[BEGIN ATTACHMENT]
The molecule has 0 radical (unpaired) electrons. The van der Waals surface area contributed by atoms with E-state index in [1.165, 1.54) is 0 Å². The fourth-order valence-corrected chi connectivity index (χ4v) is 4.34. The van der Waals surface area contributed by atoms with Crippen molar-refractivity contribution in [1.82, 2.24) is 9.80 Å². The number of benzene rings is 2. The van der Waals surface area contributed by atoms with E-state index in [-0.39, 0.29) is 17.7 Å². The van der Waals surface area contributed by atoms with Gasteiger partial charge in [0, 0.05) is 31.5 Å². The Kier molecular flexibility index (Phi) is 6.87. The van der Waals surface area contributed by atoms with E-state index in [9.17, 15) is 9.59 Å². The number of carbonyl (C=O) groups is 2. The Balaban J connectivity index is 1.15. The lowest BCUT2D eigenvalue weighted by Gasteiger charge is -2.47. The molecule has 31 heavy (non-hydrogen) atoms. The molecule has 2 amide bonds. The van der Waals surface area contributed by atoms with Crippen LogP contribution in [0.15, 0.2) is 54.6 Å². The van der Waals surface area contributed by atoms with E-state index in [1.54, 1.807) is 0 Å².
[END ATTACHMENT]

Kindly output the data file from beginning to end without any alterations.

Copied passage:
The molecule has 0 radical (unpaired) electrons. The van der Waals surface area contributed by atoms with E-state index in [1.165, 1.54) is 0 Å². The fourth-order valence-corrected chi connectivity index (χ4v) is 4.34. The van der Waals surface area contributed by atoms with Crippen molar-refractivity contribution in [1.82, 2.24) is 9.80 Å². The number of benzene rings is 2. The van der Waals surface area contributed by atoms with E-state index in [-0.39, 0.29) is 17.7 Å². The van der Waals surface area contributed by atoms with Gasteiger partial charge in [0, 0.05) is 31.5 Å². The Kier molecular flexibility index (Phi) is 6.87. The van der Waals surface area contributed by atoms with E-state index in [9.17, 15) is 9.59 Å². The number of carbonyl (C=O) groups is 2. The Balaban J connectivity index is 1.15. The lowest BCUT2D eigenvalue weighted by Gasteiger charge is -2.47. The molecule has 31 heavy (non-hydrogen) atoms. The molecule has 2 amide bonds. The van der Waals surface area contributed by atoms with Crippen LogP contribution in [0.15, 0.2) is 54.6 Å². The van der Waals surface area contributed by atoms with E-state index in [1.54, 1.807) is 0 Å².